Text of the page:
There are a number of herbs and seasonings that can be used instead of salt to add flavor such as pepper, garlic powder, onion powder or prepared herb-seasoning mixes from the grocery store.
How much water should I drink each day?
While a good rule of thumb is to consume eight 8 oz glasses of water each day, there really isn’t any scientific research to back this up. Two key indicators of good hydration are not feeling thirsty and that your urine is pale yellow and clear, not concentrated and strong smelling.
How do I calculate body mass index (BMI)?
Body mass index is an equation used to classify disease risk. It is the ratio of weight to height. The equation for this calculation is: weight (kg)/Height (m)²
Calculate your BMI
A normal BMI for adults is between 18.5-24.9, overweight is between 25-29.9 and obese is a BMI greater than 30.
I hear a lot about fish oil. Should I take a supplement?
It is well known that fish oil can help with heart health. Some things to keep in mind regarding fish oil supplements are:
- If you already have heart disease, make sure that you take at least 1 gram of fish oil/day. Healthy people who want to reduce their risk of developing heart disease should take 500 mg per day.
- Make sure that the oil is really from fish, containing both EPA and DHA, with EPA being in the highest concentration.
- Consuming two 3 oz servings of fatty fish each week has the same benefits as any supplement. Some good choices are mackerel, herring, trout and tuna.
What is the difference between lean and extra-lean ground beef?
Food standards permit up to 30 percent fat in raw ground beef. This type of produce (70 percent lean to 30 percent fat) is a popular and inexpensive form of ground beef most often labeled in the grocery store as “ground beef” or “regular ground beef.”
Ground chuck is 85 percent lean and 15 percent fat, ground round is 90 percent lean and 10 percent fat; ground sirloin is 95 percent lean and 5 percent fat. In other words, a 4 oz portion of pan-fried 90 percent lean beef has 199 calories and 11 g fat, 49.7 percent of the calories are from fat; the same portion of 95 percent lean beef has 155 calories and 5.6 g fat, or 33.3 percent of total calories are from fat.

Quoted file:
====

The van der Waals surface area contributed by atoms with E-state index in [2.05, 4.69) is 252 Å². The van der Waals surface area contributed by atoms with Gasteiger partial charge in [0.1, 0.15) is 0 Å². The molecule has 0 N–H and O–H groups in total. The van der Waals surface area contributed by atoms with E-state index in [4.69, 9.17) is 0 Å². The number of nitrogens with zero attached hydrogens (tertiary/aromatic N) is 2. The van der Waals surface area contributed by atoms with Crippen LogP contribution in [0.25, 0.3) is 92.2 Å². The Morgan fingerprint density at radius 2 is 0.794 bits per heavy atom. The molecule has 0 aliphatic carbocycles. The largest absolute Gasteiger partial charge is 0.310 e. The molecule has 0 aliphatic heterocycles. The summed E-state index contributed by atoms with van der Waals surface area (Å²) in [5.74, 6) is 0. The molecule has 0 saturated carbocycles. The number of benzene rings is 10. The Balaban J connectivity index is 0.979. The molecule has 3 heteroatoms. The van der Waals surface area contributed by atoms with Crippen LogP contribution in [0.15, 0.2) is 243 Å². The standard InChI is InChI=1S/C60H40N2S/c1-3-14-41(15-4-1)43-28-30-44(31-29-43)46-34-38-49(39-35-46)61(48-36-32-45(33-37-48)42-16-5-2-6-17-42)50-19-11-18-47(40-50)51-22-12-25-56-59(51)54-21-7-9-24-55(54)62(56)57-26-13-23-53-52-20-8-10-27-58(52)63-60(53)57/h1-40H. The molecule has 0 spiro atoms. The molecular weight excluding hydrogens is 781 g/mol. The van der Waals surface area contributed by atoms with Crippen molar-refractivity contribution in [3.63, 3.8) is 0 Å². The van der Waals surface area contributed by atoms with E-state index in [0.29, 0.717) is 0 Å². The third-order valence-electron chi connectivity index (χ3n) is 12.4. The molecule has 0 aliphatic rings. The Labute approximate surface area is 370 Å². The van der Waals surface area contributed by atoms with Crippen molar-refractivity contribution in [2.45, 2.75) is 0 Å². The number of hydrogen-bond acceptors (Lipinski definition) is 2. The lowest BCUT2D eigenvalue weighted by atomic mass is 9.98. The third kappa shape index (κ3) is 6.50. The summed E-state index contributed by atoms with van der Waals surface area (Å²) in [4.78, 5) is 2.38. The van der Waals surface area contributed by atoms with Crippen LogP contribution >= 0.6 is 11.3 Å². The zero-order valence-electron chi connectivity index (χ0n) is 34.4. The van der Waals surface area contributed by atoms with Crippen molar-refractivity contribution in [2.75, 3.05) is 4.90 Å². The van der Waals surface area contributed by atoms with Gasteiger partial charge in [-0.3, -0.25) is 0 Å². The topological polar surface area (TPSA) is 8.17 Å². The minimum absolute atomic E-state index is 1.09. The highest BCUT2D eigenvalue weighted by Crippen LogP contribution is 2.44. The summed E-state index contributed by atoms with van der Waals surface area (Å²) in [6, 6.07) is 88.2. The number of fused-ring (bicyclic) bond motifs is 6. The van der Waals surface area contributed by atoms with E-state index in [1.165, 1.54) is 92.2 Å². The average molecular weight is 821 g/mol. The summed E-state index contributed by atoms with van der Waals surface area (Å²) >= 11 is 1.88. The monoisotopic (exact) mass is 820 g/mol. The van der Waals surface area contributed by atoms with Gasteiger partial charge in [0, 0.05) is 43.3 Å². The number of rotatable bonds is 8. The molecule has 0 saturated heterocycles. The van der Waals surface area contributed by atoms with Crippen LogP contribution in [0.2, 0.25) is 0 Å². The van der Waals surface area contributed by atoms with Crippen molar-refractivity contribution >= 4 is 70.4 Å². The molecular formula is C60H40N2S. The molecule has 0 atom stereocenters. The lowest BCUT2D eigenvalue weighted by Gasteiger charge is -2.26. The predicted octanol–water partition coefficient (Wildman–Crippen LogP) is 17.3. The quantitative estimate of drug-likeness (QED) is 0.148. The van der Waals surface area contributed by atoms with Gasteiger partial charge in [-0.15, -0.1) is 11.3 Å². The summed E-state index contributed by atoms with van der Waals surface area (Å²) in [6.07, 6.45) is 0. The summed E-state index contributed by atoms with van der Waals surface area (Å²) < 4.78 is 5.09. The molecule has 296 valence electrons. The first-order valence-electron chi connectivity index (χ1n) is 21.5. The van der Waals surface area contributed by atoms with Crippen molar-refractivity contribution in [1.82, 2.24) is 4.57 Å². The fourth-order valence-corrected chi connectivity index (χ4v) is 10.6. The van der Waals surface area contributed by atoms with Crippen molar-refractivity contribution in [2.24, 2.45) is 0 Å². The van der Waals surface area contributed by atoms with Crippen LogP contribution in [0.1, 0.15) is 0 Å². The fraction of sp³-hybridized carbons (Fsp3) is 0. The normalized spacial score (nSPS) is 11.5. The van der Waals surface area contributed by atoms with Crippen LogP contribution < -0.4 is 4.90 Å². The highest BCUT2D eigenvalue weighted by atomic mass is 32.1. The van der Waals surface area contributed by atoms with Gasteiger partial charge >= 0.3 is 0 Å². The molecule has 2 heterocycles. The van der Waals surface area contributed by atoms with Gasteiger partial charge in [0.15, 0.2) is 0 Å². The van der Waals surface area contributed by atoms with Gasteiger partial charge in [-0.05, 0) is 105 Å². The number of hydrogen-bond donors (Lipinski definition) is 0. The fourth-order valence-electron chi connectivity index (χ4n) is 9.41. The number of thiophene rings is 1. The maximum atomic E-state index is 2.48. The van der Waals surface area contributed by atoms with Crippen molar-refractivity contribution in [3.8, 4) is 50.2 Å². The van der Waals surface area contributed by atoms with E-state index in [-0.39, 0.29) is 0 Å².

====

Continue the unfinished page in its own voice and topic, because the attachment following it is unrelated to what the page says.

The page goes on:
How is commonly ordered blood work affected by what I eat?
Laboratory tests based on blood and urine can be important indicators of nutritional status, but they are influenced by non-nutritional factors as well. Lab results can be altered by medications, hydration status and disease states or other metabolic processes, such as stress. As with the other areas of nutrition assessment, biochemical data need to be viewed as a part of the whole.
Typically, a physician will order a basic metabolic panel or complete metabolic panel, a complete blood count and a lipid panel. The most commonly addressed lab work outside of any acute illnesses is: glucose, hemoglobin A1C, total cholesterol, HDL, LDL, triglycerides and TSH level.
If you have blood work done, you may request a copy of the results from your provider or view via an online health management program that your physician’s office utilizes. It is your right to have access to these numbers. Ask your physician for an explanation of any lab that is out of the normal range.